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South Carolina (Day 2): Hoppin’ John and a Carolina Fried Chicken Ring

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Welcome back to Mastication Monologues, and if you haven’t been back here lately, I am currently recounting the tale of when Janice and I went to Charleston, South Carolina.  Here’s the first installment for your reading pleasure.  The second day is also full of history, good eats, and one of the greatest moments of my life:  proposing to Janice.  So, buckle up because you’re about to read one of the greatest love stories since Jon Snow and Ygritte minus the whole being shot through with a bunch of arrows and tragic death part.

After that first day of gallivanting about the Chuck, as the locals call Charleston, we decided to get out of the hubbub of the city and visit the Middleton Plantation.  However, before we even left the house, I realized that this was the day I would propose to Janice.  I was planning on doing it at the Angel Oak tree after visiting the Middleton Plantation, but now I needed to figure out how to carry the ring.  I could have worn my coat, but it was a warm day outside.  Luckily, before we left Chicago, I had stowed a piece of gauze in one of my jean pockets.  So, when Janice was showering, I went to my backpack where the ring was hidden in my backpack back at the security line in Chicago.  I took out the box, which was too big for my jean pockets, and removed the beautiful ring.  I wrapped it in the gauze, removed some business cards from an interior pocket in my wallet, and placed the ring in that very same pocket.  Mission partially complete.  I played it cool when Janice asked if I was ready to go,ee6cff1497840b03205d99e31d1c1cf3 and we made our way to the Middleton Plantation.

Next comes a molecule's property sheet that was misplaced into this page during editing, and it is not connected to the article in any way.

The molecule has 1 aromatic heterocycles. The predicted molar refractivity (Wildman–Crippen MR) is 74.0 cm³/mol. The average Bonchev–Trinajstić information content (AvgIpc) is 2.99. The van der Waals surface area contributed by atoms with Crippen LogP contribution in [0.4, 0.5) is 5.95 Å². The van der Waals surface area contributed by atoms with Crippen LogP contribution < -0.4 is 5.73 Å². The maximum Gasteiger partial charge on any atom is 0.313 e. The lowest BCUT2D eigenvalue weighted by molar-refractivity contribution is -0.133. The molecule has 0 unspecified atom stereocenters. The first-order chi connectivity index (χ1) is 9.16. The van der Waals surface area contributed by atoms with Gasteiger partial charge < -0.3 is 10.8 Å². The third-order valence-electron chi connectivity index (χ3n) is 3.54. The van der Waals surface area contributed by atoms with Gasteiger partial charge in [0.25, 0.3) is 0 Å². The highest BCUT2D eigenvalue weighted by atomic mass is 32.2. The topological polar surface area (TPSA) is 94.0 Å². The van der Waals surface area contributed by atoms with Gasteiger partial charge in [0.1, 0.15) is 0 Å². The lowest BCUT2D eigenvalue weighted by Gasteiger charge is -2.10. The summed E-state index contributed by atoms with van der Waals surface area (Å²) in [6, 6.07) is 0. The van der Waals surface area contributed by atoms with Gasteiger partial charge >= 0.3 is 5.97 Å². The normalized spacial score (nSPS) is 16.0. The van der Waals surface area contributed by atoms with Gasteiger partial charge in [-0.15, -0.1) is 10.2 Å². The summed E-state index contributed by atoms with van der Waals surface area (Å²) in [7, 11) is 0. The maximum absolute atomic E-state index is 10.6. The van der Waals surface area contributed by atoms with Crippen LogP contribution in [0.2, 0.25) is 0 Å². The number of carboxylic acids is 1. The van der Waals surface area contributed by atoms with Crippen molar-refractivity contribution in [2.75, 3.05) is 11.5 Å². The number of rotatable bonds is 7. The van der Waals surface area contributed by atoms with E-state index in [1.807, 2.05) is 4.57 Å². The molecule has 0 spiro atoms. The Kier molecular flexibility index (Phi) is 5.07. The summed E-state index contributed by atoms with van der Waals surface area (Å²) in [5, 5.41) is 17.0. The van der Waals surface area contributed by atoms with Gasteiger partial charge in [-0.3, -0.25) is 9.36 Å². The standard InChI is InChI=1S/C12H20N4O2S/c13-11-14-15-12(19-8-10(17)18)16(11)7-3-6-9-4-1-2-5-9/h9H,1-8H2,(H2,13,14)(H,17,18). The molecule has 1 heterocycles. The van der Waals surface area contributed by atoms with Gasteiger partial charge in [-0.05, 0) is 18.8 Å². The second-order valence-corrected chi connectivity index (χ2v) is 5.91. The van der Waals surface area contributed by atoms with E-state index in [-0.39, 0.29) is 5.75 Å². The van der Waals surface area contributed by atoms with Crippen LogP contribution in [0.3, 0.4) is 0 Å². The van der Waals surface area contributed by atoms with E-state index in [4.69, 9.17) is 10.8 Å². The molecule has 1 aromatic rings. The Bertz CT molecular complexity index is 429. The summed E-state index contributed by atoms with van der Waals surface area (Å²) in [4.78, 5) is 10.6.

At the current moment in America, race relations are continuing to grow tenser as the country becomes more diverse, and the race interactions established at the outset of our country through slavery and immigration can be seen today at this opulent 7,000 acre estate.  We decided to do the entire tour package, with included a house tour and carriage ride, but we had free time before we got to meet the horsies.  So, we decided to stroll about the grounds and marvel at the natural wonders that were planted and landscaped to perfection.  Some of the highlights were seeing the oak trees that dotted the walkways that ranged anywhere from 200 to 900 years old. IMG_8307 IMG_8308 IMG_8310 IMG_8311 IMG_8312 Mind you, the plantation was first established in 1730, and it actually is home to the oldest landscaped gardens in the United States.  Eventually, it was time to hitch a ride with a born and bred Charlestonian and two old ladies, horses that is.  Janice could hardly contain her excitement as they clip clopped their way to the pickup point and into Janice’s heart.

Cue emotional music

Cue emotional music

IMG_8314

We climbed aboard the old carriage and took off as our driver explained the history of the plantation to us.  IMG_9177The Middleton plantation was not mainly a working plantation but rather a country estate.  That is not to say that there weren’t slaves who worked there, but they were either employed as house servants, lumberjacks to harvest the timber, rice planters in the large rice paddies off the Ashley River, or grow and collect indigo to a lesser extent.IMG_9169  This was not your stereotypical cotton plantation.  The real money was in the signature gold grain Carolina rice which was well suited for the humid Carolina weather and the planters’ profit margins.  We went about the ground looking at the farm house complete with one of the male horses who wanted to bust out of his pen and the famous layabout known as Rocky the guinea hog. IMG_8315 There was also one of the former slave houses next to the animal pens.  We learned that the slave quarters were raised off the ground because it was a way to offer a bit of cool air in an otherwise brutal environment.IMG_9233  By the time we reached the end of our journey, the horses were ready to get some hay and a nap, but we still managed to get some pics with these local celebrities.

Bffls!

Bffls!